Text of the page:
Speaking as she officially opened the Norwegian company’s new headquarters in Aberdeen, Ms Sturgeon said that it showed the Scottish energy sector’s strength.
She said: “The expertise that Scottish oil and gas firms have built up over many decades has positioned our energy sector as a world leader and while we realise that the industry and workforce is going through a difficult time, this investment and expansion from Statoil is a vote of confidence in the North Sea’s future.
“Last week’s oil and gas production statistics demonstrate that the industry is adapting to the current period of low prices, but what the industry must be ready to do is to capitalise when the upturn comes.”
Statoil said it expects to employ up to 200 people onshore and up to 5000 offshore by 2018. The development will also mean more than 1,000 supply chain jobs will be supported, with work to begin on the Mariner field next summer.
“We are doing everything we can to support the sector,” Ms Sturgeon continued. “Only halfway through the first year of our three-year transition training fund, launched in February, already 600 people have had their applications for support approved, and separately, we’ve committed £1.1 million to projects to boost business resilience.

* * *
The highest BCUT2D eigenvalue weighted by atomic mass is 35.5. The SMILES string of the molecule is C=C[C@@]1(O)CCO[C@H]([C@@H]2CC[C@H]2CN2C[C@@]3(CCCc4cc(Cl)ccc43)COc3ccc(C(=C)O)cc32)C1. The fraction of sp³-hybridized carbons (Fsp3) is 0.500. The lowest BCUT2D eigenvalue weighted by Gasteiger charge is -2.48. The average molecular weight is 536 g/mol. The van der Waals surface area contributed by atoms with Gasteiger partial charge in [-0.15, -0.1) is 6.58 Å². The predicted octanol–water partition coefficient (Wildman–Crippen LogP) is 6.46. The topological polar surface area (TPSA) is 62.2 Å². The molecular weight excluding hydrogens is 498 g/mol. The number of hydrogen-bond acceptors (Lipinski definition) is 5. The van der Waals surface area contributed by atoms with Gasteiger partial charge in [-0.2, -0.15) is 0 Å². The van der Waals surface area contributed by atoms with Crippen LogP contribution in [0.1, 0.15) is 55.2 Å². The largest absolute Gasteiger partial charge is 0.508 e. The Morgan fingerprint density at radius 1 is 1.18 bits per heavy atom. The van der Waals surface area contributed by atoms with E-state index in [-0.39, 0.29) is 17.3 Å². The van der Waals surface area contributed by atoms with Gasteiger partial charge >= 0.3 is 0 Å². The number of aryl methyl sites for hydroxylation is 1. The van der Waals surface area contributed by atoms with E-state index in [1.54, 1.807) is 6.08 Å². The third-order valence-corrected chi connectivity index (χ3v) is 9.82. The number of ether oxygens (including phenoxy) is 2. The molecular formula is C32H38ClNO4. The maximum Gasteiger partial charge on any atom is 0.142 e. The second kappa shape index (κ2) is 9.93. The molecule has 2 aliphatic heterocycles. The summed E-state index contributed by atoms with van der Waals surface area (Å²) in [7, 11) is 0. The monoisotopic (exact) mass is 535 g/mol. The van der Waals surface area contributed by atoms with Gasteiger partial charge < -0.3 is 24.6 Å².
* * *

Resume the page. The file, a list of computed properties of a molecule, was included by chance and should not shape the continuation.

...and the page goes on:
“In conjunction with the efforts of the energy jobs taskforce, our enterprise agencies have now engaged with more than 700 companies in the oil and gas sector, and will continue to identify where help is most needed and lay foundations for the future of our energy sector.”
Statoil is also investing in the Hywind offshore wind project, the world’s first floating offshore wind development, off the coast of Peterhead,
During the visit, Ms Sturgeon announced that 600 people have had applications approved under the three-year transition training fund, launched in February to help those facing redundancy in the sector retrain or go on to further education.
About 70 innovative projects with a total value of around £16 million have benefited from £7m of Scottish Government support to help firms reduce the risks associated with research and development while a further £1.1m has been invested to support business resilience in the oil and gas industry.
Managing director of Statoil production UK, Hedda Felin, added: “Statoil has a long-term commitment to Scotland and to the UK Continental Shelf, as this new operations centre visibly demonstrates.
“Starting with just a handful of employees in the spring of 2013, Statoil has grown its workforce in Aberdeen to around 140.
“This autumn we will initiate another significant recruitment process, with around 40 open positions to be filled in coming months.”